I’m sometimes asked how I came up with the idea for The Moreva of Astoreth. The book, a blend of science fiction, romance, and adventure, has its roots in a game a friend and I played in college. We collaborated on a story, taking turns. I don’t recall the details—it was more years ago than I care to remember—but it went something like this. A woman, the daughter of a king, is exiled from her homeland in the desert because she refused to marry a man the king had picked out for her. She travels north. After many adventures, she arrives at a village willing to take her in. The village chieftain is enamored of her, but does not want his people to know since she’s a stranger. The woman genuinely dislikes him. After being at each other’s throats for a period of time, the woman falls in love with him. The chieftain confesses his feelings. They marry.
Meanwhile, the woman’s father, feeling remorseful for exiling his daughter, gathers his army to go look for her. They wander from village to village, searching, but they do not find her. Concluding that his daughter must have headed north, turns in that direction. Still, they do not find her. Frustrated now, the king begins laying waste to every village he and his army come across. Finally, they arrive at the village where the woman is living. The king demands his daughter return with him. She refuses, telling him she is now married and happy. Her father threatens war. The chieftain accepts his challenge, and the war begins. The story concludes with both the woman and the chieftain being killed in the fighting.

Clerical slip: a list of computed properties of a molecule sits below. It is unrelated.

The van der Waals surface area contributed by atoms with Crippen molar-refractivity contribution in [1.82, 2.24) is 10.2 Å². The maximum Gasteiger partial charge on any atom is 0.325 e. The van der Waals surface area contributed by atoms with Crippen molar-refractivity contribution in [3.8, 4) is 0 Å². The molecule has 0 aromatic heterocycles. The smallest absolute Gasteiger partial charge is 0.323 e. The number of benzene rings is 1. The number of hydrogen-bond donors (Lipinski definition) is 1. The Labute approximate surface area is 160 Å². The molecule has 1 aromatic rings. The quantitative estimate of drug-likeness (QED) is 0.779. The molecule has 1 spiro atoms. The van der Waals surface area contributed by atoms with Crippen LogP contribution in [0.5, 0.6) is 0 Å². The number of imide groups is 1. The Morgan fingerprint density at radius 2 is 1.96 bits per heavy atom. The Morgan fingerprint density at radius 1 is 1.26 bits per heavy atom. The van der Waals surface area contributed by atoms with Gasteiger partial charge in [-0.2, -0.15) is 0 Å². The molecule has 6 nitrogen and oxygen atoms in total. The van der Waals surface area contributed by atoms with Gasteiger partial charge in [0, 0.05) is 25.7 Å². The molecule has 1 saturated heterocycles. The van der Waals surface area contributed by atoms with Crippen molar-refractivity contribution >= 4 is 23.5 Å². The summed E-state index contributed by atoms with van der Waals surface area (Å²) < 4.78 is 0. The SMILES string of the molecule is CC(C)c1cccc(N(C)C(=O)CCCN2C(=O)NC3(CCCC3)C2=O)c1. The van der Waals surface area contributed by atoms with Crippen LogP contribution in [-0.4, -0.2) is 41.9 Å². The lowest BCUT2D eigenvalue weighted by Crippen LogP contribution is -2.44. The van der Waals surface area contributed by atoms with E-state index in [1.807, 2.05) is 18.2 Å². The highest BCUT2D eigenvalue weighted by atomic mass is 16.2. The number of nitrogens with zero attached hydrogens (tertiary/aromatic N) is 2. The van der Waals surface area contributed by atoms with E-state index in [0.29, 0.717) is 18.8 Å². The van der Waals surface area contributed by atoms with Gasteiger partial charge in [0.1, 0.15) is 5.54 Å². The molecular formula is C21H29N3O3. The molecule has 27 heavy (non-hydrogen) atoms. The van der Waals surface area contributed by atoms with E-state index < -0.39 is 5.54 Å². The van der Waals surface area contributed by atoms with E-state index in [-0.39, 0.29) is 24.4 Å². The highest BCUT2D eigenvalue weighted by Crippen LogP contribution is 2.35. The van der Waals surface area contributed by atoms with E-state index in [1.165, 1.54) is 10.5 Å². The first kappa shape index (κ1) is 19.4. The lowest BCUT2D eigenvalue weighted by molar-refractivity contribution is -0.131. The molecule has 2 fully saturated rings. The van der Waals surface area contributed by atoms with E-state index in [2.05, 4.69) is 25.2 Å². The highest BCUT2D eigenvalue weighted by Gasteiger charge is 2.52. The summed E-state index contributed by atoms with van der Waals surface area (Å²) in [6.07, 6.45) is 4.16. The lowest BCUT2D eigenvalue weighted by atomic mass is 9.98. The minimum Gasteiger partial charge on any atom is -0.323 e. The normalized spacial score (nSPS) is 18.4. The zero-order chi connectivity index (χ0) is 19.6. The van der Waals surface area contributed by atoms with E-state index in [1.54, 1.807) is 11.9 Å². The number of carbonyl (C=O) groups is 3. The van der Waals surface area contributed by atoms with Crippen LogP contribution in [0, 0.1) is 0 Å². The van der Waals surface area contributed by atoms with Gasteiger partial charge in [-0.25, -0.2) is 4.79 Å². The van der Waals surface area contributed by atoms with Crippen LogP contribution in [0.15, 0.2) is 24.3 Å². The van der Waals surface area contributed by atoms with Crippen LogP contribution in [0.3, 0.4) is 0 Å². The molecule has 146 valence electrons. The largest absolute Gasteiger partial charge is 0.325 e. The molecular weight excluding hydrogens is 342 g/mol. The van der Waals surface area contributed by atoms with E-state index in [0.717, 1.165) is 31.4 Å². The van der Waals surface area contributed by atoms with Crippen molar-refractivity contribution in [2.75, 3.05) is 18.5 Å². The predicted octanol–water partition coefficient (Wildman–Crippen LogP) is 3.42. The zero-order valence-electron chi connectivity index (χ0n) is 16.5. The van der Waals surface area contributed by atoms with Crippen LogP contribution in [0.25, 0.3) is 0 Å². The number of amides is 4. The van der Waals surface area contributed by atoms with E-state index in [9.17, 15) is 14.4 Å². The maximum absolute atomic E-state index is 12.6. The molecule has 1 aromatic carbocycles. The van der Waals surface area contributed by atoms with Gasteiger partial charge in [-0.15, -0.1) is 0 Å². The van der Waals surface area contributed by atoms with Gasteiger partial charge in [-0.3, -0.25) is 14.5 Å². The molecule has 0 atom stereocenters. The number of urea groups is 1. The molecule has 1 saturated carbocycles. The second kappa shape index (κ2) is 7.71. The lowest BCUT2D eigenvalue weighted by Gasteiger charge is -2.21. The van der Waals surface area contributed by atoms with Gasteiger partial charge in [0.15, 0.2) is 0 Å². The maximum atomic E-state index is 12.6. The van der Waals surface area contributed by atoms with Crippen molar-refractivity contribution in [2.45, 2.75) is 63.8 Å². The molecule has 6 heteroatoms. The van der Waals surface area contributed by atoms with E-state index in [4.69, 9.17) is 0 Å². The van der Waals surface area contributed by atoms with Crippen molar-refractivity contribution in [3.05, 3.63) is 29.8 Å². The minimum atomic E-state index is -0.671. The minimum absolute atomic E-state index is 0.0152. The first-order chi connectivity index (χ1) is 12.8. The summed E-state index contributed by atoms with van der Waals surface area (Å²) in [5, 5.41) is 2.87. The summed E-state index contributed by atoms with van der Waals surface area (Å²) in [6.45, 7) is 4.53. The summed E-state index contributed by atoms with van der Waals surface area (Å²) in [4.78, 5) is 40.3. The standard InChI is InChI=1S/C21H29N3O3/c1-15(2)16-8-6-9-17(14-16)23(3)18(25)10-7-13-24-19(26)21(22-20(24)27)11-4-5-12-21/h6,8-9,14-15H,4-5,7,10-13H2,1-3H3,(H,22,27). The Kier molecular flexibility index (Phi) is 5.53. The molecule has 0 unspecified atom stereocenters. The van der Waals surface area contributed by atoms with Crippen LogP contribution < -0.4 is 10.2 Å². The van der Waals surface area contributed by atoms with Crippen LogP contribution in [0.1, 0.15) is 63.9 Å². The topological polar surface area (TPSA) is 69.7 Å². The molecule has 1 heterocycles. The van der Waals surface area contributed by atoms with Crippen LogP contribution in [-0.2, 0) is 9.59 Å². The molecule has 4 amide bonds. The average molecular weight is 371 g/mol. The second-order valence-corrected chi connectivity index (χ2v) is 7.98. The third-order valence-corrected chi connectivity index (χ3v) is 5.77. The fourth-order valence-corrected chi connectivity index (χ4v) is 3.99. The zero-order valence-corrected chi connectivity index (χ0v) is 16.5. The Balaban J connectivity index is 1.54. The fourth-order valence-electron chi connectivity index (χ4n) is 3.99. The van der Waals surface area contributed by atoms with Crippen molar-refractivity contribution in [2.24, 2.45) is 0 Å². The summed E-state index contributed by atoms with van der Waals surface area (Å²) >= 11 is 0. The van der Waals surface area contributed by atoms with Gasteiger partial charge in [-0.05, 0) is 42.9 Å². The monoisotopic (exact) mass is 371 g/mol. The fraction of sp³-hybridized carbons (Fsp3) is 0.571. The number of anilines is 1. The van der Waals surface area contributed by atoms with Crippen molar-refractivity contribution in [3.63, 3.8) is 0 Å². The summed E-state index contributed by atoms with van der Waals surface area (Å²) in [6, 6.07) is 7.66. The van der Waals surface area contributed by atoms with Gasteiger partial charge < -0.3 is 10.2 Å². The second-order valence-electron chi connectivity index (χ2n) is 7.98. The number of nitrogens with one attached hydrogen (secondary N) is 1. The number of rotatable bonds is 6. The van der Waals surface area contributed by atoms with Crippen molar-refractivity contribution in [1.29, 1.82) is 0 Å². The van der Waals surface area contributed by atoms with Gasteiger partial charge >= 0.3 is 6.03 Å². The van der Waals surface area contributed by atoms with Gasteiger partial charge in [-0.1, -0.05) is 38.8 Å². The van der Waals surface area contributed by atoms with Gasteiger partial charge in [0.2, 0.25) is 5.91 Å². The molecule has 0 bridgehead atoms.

Not a very happy ending, is it?
Years later, I read Zecharia Sitchin’s Earth Chronicles series. He posits that ancient astronauts—the Anunnaki—from the planet Nibiru in our solar system came to Earth looking for gold. While here, they created humans to use as workers, and founded the Sumerian civilization. Sitchin has his loyal adherents, and his scholarly detractors. But whether one believes it or not, it’s quite a tale, full of adventure, intrigue, betrayal—the stuff of legends.
More years pass. One day, I was sitting in my office, stuck in a novel I was writing. I couldn’t figure out what to do next. Trying to get going again, I started playing the “what if” game. “What if he does this? What if she does that?” The sort of game authors—at least this author—plays. It wasn’t working. Annoyed, I leaned back in my chair and let my mind wander. It wasn’t long before I started reminiscing about my college days, specifically my friend, and the story we’d written. My mind wandered some more. I started thinking about Sitchin’s works. While ruminating over it, an idea came to me. What if I melded the two stories in some way? What if, what if, what if…?
And then, like Athena from Zeus’s head, the story’s outline came to me, fully formed. Which is a curious development, since I’m a pantser—I write by the “seat of my pants,” that is, the plot takes form while I write—and not a plotter. Filing the outline away for future use, I took up my work-in-progress again. But I couldn’t get on with it. The outline I’d created kept knocking at my brain, until it was interfering with what I was trying to do. So I put the work-in-progress aside and started writing The Moreva of Astoreth.
Now here’s the funny part. I’d planned the story to take place in the spring of the planetary year. But the characters took over (they do that sometimes). And then I was a pantser again. I was working the way I usually work—plotting by the seat of my pants. So I ended up with a story that takes place over the course of a year, which makes for a pretty big book. Still, the tale is a good one—I like to think so, anyway—and I had a lot of fun writing it.
And that, dear reader, is how the Moreva of Astoreth came to be.
Roxanne Bland grew up in Washington, D.C., where she discovered strange and wonderful new worlds through her local public library and bookstores. These and other life experiences have convinced her that reality is highly overrated.